Steps 1 through 3 of the NNT scaffold force us to state the clinical dilemma that the biomarker is intended to help resolve. Step 4 is the critical ethics-balancing step that the NNT-based visualization supports. A reader might find fault with the clinical judgments expressed in steps 1 through 4, and that is exactly the point: exhibiting answers to these questions explicitly facilitates meaningful discussion and critique. Steps 5 and 6 provide the statistical designs. Taken together, the scaffold allows us to judge whether these prospective and retrospective study designs adequately address the dilemma. Because of the NNT focus, after the study finishes, a published report can describe the potential for impact on clinical care in clinically visualizable and meaningful terms.

Several ways to improve the above statistical design and analysis plan come to mind, for example doing a sensitivity analysis with regard to assumptions, polling multiple clinicians for their personal NNT Lower and NNT Upper values, incorporating risk factors, and supplementing with power calculations. These issues are beyond the scope of this article.

Thinking critically about what constitutes a BestToAct patient

An application of the NNT method to an endometrial cancer biomarker study illustrates how NNT thinking clarifies whether a new biomarker test has a realistic goal for helping patients. Defining what constitutes a BestToAct patient is the challenge that brings this question to focus. It affects whether a biomarker study should be done at all.

A biomarker study to predict regional metastasis of endometrial cancer was under discussion. The overall purpose was to guide community oncologists and surgeons concerning whether to refer a case to a gynecologic oncology surgeon, a specialist with in-depth experience with surgical staging of endometrial cancer. An observational study had suggested that referral for intensive surgical staging could improve survival in high-risk patients [25]. However, around 75 % of endometrial cancer patients are Stage 1, generally curable with surgery alone; less than 20 % overall die of the disease before 5 years; and the clinical value of other treatment options for preventing or treating recurrent disease has little high-quality evidence [26]. Therefore room for improving patient outcomes is somewhat limited.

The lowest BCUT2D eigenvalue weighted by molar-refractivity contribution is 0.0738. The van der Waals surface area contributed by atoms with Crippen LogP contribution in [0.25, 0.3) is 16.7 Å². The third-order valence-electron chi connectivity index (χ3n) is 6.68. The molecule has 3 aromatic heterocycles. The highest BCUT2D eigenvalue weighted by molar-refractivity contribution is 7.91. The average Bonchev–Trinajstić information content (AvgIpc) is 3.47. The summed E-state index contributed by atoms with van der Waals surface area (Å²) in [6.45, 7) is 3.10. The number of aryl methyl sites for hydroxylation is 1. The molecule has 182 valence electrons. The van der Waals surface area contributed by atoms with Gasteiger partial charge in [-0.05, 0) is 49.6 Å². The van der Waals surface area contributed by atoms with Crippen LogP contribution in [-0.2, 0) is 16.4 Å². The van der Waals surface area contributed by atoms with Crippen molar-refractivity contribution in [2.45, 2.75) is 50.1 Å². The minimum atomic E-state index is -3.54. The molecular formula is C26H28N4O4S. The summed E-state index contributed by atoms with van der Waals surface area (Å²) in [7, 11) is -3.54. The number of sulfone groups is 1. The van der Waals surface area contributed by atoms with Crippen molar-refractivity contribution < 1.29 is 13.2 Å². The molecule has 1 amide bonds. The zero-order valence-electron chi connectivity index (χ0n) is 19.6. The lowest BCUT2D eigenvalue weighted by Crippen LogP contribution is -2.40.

Most women diagnosed with endometrial cancer receive their diagnosis through oncologists who are not specialists in gynecological oncology. Most of these are cured by primary surgery performed by general surgeons or general cancer surgeons. However, some of these patients have nodal metastasis outside the region that the nonspecialist surgeon would be likely to examine, but within a region that extensive surgical staging might discover.

In a small proportion of cases, community oncologists make referral to gynecologic cancer surgery specialists. Perhaps a biomarker test would guide them to referral more often. The NNT perspective can help determine whether a biomarker study to identify patients at high risk for metastasis should proceed, because it impels the clinical researcher to examine how such a test might benefit patients. One cannot consider the value of a “true positive” in isolation from subsequent decisions and outcomes. If a test is positive, and leads to an “action” of referral for extensive surgical staging, what happens next? Patients may belong to one of these categories:
  1. #1

    No disease discoverable by extensive staging.

  2. #2

    Disease discoverable during excision of the primary in a community setting.

  3. #3

    Disease discoverable by extensive staging only.

To apply the NNT view, we again imagine a collection of NNT patients who will all be referred, or none referred, for surgical staging, with one patient in category #3, our tentative definition of BestToAct. An experienced gynecologic oncologist can imagine the range and frequency of negative consequences from the referral and extensive surgery to patients in categories 1 and 2. A harder task is to project the benefit to the one patient whose specialized surgery reveals metastasis. This is because the third group further divides into:
  1. #3a

    Patients whose subsequent treatment will not change despite the finding.

  2. #3b

    Patients whose subsequent treatment will intensify, but without patient benefit.

  3. #3c